Optimum Nutrition Plant Protein Bar 60g
WHAT IS VEGAN PROTEIN?
Vegan protein , or vegan protein, is a quality alternative without animal origin, which allows the consumption of important macronutrients for the proper functioning of the body. Vegan options are sources of energy and amino acids and range from soy, peas, rice, among others.
WHAT IS VEGAN PROTEIN FOR?
Vegan protein serves to maintain a balanced diet and replenish the nutrients needed by the body, especially after physical exercise, as it contributes to muscle protein recovery and synthesis, in addition to its antioxidant power.
VEGAN PROTEIN BENEFITS
Learn about some benefits offered by vegan protein supplements.
- Contributes to the maintenance of muscle mass and bone mass;
- Helps in the process of muscle hypertrophy;
- It presents positive results in weight control with the feeling of satiety;
- It can help reduce the risks of conditions like high cholesterol, kidney failure and hypertension.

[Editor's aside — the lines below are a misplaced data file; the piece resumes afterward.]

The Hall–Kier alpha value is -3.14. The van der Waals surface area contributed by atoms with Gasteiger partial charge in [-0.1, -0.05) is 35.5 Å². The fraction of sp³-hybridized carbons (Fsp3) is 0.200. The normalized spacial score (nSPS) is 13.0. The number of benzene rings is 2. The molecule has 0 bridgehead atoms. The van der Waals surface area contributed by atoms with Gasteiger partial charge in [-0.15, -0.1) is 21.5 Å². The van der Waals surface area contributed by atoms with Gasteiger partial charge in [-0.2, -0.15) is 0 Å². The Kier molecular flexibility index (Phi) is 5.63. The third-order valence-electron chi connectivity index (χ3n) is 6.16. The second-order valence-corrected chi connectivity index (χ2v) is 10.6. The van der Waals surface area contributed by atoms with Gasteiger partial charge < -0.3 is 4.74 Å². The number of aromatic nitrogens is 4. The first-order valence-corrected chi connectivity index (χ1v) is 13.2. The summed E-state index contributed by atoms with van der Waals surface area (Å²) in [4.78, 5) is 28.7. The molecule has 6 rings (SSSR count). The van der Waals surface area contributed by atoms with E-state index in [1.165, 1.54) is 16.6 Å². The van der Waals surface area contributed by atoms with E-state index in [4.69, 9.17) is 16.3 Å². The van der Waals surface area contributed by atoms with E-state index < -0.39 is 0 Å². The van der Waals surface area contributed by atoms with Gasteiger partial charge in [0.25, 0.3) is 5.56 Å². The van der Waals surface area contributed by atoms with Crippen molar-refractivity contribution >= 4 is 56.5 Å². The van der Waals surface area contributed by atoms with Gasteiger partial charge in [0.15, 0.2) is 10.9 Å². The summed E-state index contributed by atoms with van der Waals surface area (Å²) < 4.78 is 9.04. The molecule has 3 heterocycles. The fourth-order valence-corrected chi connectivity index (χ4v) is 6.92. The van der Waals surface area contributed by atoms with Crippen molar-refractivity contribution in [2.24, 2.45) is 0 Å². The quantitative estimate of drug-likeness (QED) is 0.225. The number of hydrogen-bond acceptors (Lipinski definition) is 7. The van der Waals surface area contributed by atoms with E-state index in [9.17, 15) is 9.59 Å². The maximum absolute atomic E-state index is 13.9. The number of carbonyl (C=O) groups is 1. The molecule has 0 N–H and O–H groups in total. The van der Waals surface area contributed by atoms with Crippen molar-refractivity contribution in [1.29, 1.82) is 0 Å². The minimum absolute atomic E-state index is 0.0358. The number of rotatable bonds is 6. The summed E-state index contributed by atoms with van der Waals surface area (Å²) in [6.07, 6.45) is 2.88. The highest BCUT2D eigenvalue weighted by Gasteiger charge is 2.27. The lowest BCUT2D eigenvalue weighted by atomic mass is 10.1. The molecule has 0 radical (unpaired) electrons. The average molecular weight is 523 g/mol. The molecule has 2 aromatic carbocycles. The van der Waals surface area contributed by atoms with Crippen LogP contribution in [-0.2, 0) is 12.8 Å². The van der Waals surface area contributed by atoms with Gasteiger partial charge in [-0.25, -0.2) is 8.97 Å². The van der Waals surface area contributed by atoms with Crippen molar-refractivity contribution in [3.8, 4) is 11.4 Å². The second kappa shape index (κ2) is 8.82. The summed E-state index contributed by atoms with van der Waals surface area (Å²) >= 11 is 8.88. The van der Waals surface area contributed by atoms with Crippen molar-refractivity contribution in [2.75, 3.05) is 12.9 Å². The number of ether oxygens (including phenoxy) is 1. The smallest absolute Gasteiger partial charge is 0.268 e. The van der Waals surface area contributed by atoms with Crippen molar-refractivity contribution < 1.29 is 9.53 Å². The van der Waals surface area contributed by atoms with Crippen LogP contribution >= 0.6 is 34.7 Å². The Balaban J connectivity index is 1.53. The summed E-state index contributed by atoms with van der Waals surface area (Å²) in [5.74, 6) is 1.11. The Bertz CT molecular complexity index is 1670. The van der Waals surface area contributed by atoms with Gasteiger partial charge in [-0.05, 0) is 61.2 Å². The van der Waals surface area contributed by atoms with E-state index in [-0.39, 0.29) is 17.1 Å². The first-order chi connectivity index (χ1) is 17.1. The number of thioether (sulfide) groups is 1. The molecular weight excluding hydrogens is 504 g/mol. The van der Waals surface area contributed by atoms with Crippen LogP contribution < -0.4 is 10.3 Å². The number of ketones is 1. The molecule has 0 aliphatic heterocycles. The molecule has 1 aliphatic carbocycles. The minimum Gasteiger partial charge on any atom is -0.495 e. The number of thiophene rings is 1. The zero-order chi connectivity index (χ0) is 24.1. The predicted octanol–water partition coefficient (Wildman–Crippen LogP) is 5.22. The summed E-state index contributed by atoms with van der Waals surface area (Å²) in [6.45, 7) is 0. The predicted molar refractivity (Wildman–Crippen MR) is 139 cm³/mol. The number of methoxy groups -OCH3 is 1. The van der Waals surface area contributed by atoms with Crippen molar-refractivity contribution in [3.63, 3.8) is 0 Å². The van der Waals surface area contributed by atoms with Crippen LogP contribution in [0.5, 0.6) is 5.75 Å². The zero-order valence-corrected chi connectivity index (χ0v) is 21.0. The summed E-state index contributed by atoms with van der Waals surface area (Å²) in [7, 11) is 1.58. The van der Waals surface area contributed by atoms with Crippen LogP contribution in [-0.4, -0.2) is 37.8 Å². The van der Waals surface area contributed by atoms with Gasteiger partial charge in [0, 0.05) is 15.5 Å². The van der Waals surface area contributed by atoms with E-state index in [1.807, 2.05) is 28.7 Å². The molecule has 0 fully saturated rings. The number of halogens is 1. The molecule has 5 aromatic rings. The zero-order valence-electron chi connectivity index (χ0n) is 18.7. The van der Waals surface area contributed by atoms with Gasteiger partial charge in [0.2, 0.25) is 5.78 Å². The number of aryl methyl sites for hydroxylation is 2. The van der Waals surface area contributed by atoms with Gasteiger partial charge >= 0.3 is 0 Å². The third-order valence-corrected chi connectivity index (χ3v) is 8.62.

HOW DOES VEGAN PROTEIN WORK IN THE BODY?
When performing physical exercises, the body needs proteins to be broken down during the inhibition of protein synthesis, that is, to generate energy for the muscle and increase the oxidation of branched-chain amino acids. In this way, in the post-workout, protein synthesis increases, which is characterized by muscle recovery and, therefore, the role of vegan protein is fundamental for the process of muscle hypertrophy to occur.
HOW TO CONSUME VEGAN PROTEIN?
Vegan protein can be consumed in several ways, such as in the preparation of shakes and even in recipes for cereal bars, hamburgers and salads. Talk to a nutritionist to understand how to insert it more efficiently into your diet so that you can eat according to the ideal needs for your training routine.
WHAT FOODS ARE RICH IN VEGAN PROTEIN?
Among the food sources of vegan protein are legumes (peas, beans, chickpeas, lentils, soy and derivatives) and oilseeds (almonds, chestnuts, walnuts, sesame and sunflower seeds, among others); in cereals, it is found in brown rice, oats, barley, rye, corn and wheat, which are rich in amino acids that are lacking in legumes.
In addition, proteins are present in different parts of the structure, such as leaves, flowers, seeds, roots, and stalks, among others.
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